This desolate area of their relationship did not bother Elisa. She had married Javed partly because she had a bond with him and also because she needed to get married before she would inevitably, one weary day, succumb to one of the Malayali boys, a Varghese or a Joseph, it didn’t matter which, that her parents used as battering rams to break her defences down.
Walking down to Pont de l’Alma in the 8th Arrondissement to catch a ferry and see the Notre Dame against the slanting evening sunlight, she felt that this life with Javed was good enough.
Elisa had been on another ferry ride, not so long ago, crossing over from Versova to Madh Island with her older sister Rahel and Luke, her little nephew, holding a picnic basket. Rahel leaned against the rusty iron railing, the salt air turning her blow-dried hair into a frizzy mess, and asked her, ‘Elisa, why are you like this? Don’t you think you should stop slipping in and out of relationships and find the right man?’
Taking a sip from a bottle of Kingfisher beer, Elisa replied, ‘You know, this reminds me of something a man told me just yesterday, “Things have a way of turning up when they want to be found, though they may not always be the things you actually want to find.”’
Rahel, squinting in the sun, said, ‘That’s pretty profound, Eli, he’s a spiritual guru or something?’ And Elisa, the corners of her eyes crinkling up, laughed. ‘No! He was just stoned, Rahel!’
Javed was perhaps the right man, Elisa thought as she took pictures of the Jardin Tino Rossi, wandering through the sculpture garden and surrounding lawns on her way back to the hotel. He needed a lot of space, which meant that she, in return, got the space to do what she wanted as well. There were no restrictions on her, no demands.
And she liked listening to him talk about art and books. Javed had lithographs, and a charcoal sketch by Souza next to his study table. There was a dusty bookshelf in one corner of his bedroom, with slim red volumes filled with poems by Rumi, Roald Dahl’s Dirty Beasts, a battered book of Ghalib’s poetry. These were not things she had grown up with in her two-bedroom house that always smelled of meen moilee, a watery fish curry that her mother insisted on making five times a week.
Eight days in Paris and they were back in Bombay, enclosed in Javed’s small flat at Yari Road. Elisa went back to working at her father’s real estate firm while Javed spent his days earning his living as a photographer. In the evenings, he would practise his bowling, which inevitably led to a sprained shoulder or an aching back, while she would go off visiting friends or occasionally paint, leaving a series of unfinished canvases stacked in their garage below.
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Javed was a quiet man who, aside from a beer or two on rare occasions, did not like drinking; nor did he smoke or socialize. His only weakness was that he visited numerous psychiatrists, palmists, fortune tellers and faith healers, trying to find anything that might dispel the dark fog that often filled his mind.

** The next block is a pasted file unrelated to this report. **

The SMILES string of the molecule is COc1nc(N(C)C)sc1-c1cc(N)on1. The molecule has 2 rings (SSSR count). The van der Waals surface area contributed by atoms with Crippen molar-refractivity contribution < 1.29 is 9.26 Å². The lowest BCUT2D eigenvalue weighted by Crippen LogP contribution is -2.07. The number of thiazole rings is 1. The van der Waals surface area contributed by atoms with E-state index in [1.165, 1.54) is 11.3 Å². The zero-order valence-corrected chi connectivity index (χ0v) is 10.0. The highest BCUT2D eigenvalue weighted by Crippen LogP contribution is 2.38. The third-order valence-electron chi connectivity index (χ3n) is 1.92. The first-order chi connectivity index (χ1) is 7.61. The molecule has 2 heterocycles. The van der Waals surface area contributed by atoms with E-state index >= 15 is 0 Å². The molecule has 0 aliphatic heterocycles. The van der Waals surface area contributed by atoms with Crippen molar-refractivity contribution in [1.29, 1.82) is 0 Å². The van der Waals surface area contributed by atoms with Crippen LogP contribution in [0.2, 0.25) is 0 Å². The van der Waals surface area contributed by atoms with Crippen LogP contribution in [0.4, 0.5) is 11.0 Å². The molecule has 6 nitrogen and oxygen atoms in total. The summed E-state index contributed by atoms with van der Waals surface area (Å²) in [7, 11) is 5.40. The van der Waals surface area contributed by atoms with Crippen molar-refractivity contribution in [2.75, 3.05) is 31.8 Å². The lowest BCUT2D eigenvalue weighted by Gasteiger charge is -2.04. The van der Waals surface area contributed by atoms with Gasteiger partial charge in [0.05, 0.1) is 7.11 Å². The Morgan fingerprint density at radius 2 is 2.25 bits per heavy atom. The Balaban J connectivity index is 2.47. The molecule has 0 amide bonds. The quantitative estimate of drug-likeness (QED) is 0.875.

It was Elisa who was the gregarious one, with hordes of friends and a bad smoking habit. She would often go dancing till dawn and when she returned, her hair full of smoke, her mouth tasting of wine, and tumbled into bed, he would move over, and turn his back to her, pretending to be asleep.
With time, Javed got quieter and Elisa was out more often. The shadowy nebula of resentment in Javed’s mind seemed to get bigger and bigger till Elisa could feel it when she brushed against him. It would encircle her when she passed him a cup of tea, sit between them during dinner, lie beside them in bed – like an invisible third person in their marriage.
This silent stalemate could have continued indefinitely but it didn’t. That December they travelled to Goa with Elisa’s friends to celebrate New Year’s Eve. Javed, riding a motorbike with Elisa holding on to him, poured half a bottle of Old Port rum down his throat. He told Elisa that he wanted to die and rammed their bike into a passing truck.
Elisa wrenched the handlebars from him, so they ended up falling in a ditch on the side of the road instead. Javed broke his nose, a rib and his right shoulder. Elisa had a scratch on her arm, straw in her hair and dirt stains on her sparkly silver top.
She returned to the hotel, called her sister and said, ‘Rahel, since it’s New Year’s Eve it’s better to start the next year on a good note. You will tell Achan to do the paperwork for me, right?’ And she returned home to live with her Achan and her Amma, in the house that always smelled of meen moilee.